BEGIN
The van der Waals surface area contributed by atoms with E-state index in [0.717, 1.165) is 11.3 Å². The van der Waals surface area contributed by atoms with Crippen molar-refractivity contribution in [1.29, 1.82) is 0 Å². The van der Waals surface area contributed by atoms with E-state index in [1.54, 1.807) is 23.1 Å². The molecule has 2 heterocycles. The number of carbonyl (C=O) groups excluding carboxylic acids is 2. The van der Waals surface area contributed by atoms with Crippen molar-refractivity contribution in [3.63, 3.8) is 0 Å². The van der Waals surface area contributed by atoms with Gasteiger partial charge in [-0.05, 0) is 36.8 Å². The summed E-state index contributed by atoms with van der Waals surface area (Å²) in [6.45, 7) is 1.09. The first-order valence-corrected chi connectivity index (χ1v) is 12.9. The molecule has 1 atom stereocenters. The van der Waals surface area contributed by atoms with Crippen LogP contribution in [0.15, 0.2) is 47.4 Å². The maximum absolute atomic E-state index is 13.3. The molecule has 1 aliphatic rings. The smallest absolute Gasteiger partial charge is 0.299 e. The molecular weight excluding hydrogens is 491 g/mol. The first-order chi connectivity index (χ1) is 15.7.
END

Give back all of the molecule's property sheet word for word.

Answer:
The van der Waals surface area contributed by atoms with E-state index in [0.717, 1.165) is 11.3 Å². The van der Waals surface area contributed by atoms with Crippen molar-refractivity contribution in [1.29, 1.82) is 0 Å². The van der Waals surface area contributed by atoms with E-state index in [1.54, 1.807) is 23.1 Å². The molecule has 2 heterocycles. The number of carbonyl (C=O) groups excluding carboxylic acids is 2. The van der Waals surface area contributed by atoms with Crippen molar-refractivity contribution in [3.63, 3.8) is 0 Å². The van der Waals surface area contributed by atoms with Gasteiger partial charge in [-0.05, 0) is 36.8 Å². The summed E-state index contributed by atoms with van der Waals surface area (Å²) in [6.45, 7) is 1.09. The first-order valence-corrected chi connectivity index (χ1v) is 12.9. The molecule has 1 atom stereocenters. The van der Waals surface area contributed by atoms with Crippen LogP contribution in [0.15, 0.2) is 47.4 Å². The maximum absolute atomic E-state index is 13.3. The molecule has 1 aliphatic rings. The smallest absolute Gasteiger partial charge is 0.299 e. The molecular weight excluding hydrogens is 491 g/mol. The first-order chi connectivity index (χ1) is 15.7.